Walgreens Sued By California Employees For Allegedly Forcing Them To Work Off-The-Clock

A class action suit against Walgreens was just filed by California employees alleging that the company forced them to work off-the-clock without paying them their wages and overtime due. This suit, Hodach et al. v. Walgreen Co., exposes Walgreens to up to tens of millions of dollars in liability for not paying wages and overtime for off-the-clock work for its tens of thousands of workers in its 270 California stores. The case, which has employees alleging that Walgreens forced its workers to have their bags checked at the end of their shifts after they had already punched out, is almost identical to the January 2012 class-action suit against California Forever 21 stores and demonstrates that this issue is an increasingly important one for employees across the state.
Hodach et al. v. Walgreen Co. was filed last month in Sacramento Superior Court and the complaint alleges a number of violations by Walgreens of California labor and business laws. The suit was filed on behalf of all of Walgreens’ hourly workers across the state, although it is not clear if the court will allow class action certification of such a large number of potential plaintiffs. The plaintiffs allege that Walgreens required its employees to undergo security bag checks at the end of each shift, undertaken in order to deter theft of merchandise by the workers. The workers allege that these bag checks took place after they had already punched out, adding 10 and more minutes to their shift that was not paid. The plaintiffs allege that all workers at all Walgreen’s stores across the state were subjected to the same kinds of end-of-shift bag checks and were all similarly wronged by not being paid for the time they spent waiting and having their belongings inspected. Additionally, as most workers had their bags inspected after a full 8 hour shift or had a 40 hour weekly work schedule, the additional time they spent having their bags checked also needed to be paid at the overtime rate of time and a half.
This suit by Walgreens plaintiffs is the second major class-action suit in California this year alleging that workers were not paid for time their belongings were being inspected, as reported by the Los Angeles Times. In January, employees at a Forever 21 store in San Francisco brought a similar class action complaint against the company on behalf of all its thousands of employees across the state who were not paid for the time spent having their bags checked after they had already clocked out. These employees also allege that their bags had to be checked before meal breaks, which added an additional 10 minutes to their shift and also violated California’s laws regarding meal and rest breaks.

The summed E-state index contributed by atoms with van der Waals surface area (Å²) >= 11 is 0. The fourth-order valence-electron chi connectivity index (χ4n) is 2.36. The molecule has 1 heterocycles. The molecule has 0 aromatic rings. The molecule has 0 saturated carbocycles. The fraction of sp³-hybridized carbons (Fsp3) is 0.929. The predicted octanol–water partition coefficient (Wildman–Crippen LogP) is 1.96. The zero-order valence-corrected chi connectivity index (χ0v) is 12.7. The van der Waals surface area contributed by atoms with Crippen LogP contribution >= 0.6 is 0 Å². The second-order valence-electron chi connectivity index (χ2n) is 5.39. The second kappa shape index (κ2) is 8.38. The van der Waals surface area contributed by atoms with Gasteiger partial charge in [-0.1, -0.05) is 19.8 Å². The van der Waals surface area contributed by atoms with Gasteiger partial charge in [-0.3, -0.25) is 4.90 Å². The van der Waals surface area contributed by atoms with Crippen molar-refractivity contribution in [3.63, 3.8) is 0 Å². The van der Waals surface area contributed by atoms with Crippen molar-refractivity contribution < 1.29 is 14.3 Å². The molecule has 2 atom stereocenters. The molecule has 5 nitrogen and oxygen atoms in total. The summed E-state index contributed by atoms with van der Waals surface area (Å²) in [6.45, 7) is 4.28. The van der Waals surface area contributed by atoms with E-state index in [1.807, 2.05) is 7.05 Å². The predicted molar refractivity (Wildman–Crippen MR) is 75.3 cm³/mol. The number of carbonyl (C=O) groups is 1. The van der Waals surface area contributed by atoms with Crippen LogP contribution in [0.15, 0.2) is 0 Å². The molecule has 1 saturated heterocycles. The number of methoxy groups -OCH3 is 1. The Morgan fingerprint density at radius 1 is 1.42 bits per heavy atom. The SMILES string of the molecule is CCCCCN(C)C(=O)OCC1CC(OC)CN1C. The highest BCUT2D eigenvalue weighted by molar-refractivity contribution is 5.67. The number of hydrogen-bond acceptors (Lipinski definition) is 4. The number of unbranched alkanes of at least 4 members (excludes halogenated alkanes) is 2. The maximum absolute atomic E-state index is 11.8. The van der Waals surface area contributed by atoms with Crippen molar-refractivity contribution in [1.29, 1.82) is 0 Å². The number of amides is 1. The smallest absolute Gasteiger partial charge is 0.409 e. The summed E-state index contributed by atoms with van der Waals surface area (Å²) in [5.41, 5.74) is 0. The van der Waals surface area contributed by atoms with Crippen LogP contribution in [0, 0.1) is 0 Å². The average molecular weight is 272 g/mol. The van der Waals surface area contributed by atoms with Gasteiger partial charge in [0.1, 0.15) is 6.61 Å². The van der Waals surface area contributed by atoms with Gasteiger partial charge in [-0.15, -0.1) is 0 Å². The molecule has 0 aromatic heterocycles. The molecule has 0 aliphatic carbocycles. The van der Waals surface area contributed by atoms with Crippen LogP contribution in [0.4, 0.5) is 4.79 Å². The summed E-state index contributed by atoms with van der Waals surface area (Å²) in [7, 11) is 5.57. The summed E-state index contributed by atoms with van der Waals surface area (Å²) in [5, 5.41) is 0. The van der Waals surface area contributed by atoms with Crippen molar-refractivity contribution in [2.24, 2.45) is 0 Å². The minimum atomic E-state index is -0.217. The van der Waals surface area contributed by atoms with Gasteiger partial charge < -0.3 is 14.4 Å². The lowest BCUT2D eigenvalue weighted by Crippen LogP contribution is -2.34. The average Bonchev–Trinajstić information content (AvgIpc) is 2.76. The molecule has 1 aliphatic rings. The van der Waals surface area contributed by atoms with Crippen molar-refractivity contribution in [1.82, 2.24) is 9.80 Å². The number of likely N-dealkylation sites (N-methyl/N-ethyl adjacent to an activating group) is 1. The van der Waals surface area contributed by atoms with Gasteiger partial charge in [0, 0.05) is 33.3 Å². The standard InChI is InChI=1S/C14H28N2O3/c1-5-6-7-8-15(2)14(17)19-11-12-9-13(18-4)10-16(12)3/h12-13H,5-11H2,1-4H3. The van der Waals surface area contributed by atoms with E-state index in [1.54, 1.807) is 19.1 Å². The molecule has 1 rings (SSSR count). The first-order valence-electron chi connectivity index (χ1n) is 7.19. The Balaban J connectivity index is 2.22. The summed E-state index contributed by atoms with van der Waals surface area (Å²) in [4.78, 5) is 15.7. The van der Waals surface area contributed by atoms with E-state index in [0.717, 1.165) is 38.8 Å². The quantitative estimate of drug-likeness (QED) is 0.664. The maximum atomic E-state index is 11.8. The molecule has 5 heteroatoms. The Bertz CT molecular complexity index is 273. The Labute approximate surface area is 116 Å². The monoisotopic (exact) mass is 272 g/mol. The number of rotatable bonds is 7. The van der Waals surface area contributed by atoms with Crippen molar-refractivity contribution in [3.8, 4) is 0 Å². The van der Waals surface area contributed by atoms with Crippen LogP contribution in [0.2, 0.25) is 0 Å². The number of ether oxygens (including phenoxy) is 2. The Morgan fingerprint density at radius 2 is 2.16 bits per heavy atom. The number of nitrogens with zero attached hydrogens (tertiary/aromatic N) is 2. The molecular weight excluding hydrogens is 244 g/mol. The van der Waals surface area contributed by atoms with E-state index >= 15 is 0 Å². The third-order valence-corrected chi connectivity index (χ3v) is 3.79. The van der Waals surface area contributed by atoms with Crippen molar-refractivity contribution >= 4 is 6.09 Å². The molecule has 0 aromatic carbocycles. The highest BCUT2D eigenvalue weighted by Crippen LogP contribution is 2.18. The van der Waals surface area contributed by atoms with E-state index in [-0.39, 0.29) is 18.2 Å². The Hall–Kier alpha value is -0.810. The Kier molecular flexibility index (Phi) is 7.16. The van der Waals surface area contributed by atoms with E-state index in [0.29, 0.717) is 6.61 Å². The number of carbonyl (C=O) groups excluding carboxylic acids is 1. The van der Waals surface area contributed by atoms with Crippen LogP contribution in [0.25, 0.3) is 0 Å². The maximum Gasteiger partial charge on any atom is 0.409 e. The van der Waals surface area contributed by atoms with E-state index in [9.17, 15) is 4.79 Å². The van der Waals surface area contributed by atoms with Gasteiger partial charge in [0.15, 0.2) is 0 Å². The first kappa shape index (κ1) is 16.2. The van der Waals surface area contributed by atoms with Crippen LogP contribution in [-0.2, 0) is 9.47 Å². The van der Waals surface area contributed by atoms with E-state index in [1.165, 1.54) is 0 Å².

Both suits in California against Walgreens and Forever 21 are based on the issue of “control” in California labor law in determining what time must be compensated as work time or not. Each of the suits allege that the time that the employees spent having their bags checked was compensable as “work” because the employees were still under the control of their employers. This means that because the employees were required to be at the workplace and were unable to leave without their employer’s consent, they should be paid for that time just as any other time they spent working. Both suits allege that the failure to pay for this time was a violation of the California Unfair Competition Law, Business and Professional Code §17200 et seq., against defrauding employees by not paying them for their time, California Labor Code §510(a) which requires paying any non-exempt employees for hours worked over 8 hours a day or 40 hours a week and Labor Code §226(a) which requires the accurate recording and payment of all hours worked, among other laws.
For most employees facing similar situations of having to wait to have their belongings checked after they have already punched out, the definitive question as such are whether they are within their employer’s control at that time, that is whether the search is completely voluntary, which it usually is not. The second question is whether the time spent waiting and having their bags checked is de minimis or substantial enough to provide a cause of action under the law. With both these cases, workers allege that they spent more than 10 minutes a day waiting and having their bags routinely checked, and in the case of the Forever 21 workers, almost 30 minutes a day. While the courts in the Walgreens case may not ultimately find that the 10 unpaid minutes per day were sufficient, the Forever 21 employees will probably succeed in their suit for payment of the 30 plus minutes per day lost. Whatever the courts do find, however, both of these recent massive suits certainly send a message to employers across the nation that not paying workers for all of the time spent is wage theft, and may cost them. As more and more employees become informed of their rights under the law, employers may think twice before unlawfully refusing to pay their employees for all their time worked.

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